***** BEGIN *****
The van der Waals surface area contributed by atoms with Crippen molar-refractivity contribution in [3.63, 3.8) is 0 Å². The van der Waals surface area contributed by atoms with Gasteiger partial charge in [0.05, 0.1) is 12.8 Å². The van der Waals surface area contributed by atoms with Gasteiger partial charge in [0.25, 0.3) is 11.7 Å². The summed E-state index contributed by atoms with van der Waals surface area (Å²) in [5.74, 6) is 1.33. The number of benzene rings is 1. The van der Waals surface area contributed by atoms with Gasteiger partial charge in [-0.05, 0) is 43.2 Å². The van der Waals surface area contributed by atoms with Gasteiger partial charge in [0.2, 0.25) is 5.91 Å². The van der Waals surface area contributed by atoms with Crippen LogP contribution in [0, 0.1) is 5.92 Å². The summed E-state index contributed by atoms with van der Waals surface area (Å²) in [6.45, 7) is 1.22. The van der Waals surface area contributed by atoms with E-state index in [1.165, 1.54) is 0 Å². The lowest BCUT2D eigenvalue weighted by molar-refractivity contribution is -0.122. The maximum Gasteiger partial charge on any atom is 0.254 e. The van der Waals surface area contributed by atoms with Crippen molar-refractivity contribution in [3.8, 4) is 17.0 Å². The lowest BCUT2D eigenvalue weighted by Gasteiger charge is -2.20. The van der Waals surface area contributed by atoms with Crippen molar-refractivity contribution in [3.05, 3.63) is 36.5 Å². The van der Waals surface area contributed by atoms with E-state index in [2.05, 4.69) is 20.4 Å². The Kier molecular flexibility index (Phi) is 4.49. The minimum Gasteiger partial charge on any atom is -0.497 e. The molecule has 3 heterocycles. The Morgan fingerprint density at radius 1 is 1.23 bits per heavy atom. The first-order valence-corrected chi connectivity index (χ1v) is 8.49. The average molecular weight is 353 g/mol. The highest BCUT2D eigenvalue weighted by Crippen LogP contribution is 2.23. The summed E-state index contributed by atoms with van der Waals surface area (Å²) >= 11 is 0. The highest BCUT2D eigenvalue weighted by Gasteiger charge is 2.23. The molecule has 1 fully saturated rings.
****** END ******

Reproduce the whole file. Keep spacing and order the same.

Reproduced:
The van der Waals surface area contributed by atoms with Crippen molar-refractivity contribution in [3.63, 3.8) is 0 Å². The van der Waals surface area contributed by atoms with Gasteiger partial charge in [0.05, 0.1) is 12.8 Å². The van der Waals surface area contributed by atoms with Gasteiger partial charge in [0.25, 0.3) is 11.7 Å². The summed E-state index contributed by atoms with van der Waals surface area (Å²) in [5.74, 6) is 1.33. The number of benzene rings is 1. The van der Waals surface area contributed by atoms with Gasteiger partial charge in [-0.05, 0) is 43.2 Å². The van der Waals surface area contributed by atoms with Gasteiger partial charge in [0.2, 0.25) is 5.91 Å². The van der Waals surface area contributed by atoms with Crippen LogP contribution in [0, 0.1) is 5.92 Å². The summed E-state index contributed by atoms with van der Waals surface area (Å²) in [6.45, 7) is 1.22. The van der Waals surface area contributed by atoms with E-state index in [1.165, 1.54) is 0 Å². The lowest BCUT2D eigenvalue weighted by molar-refractivity contribution is -0.122. The maximum Gasteiger partial charge on any atom is 0.254 e. The van der Waals surface area contributed by atoms with Crippen molar-refractivity contribution in [3.8, 4) is 17.0 Å². The lowest BCUT2D eigenvalue weighted by Gasteiger charge is -2.20. The van der Waals surface area contributed by atoms with Crippen molar-refractivity contribution in [3.05, 3.63) is 36.5 Å². The van der Waals surface area contributed by atoms with E-state index in [2.05, 4.69) is 20.4 Å². The Kier molecular flexibility index (Phi) is 4.49. The minimum Gasteiger partial charge on any atom is -0.497 e. The molecule has 3 heterocycles. The Morgan fingerprint density at radius 1 is 1.23 bits per heavy atom. The first-order valence-corrected chi connectivity index (χ1v) is 8.49. The average molecular weight is 353 g/mol. The highest BCUT2D eigenvalue weighted by Crippen LogP contribution is 2.23. The summed E-state index contributed by atoms with van der Waals surface area (Å²) >= 11 is 0. The highest BCUT2D eigenvalue weighted by Gasteiger charge is 2.23. The molecule has 1 fully saturated rings.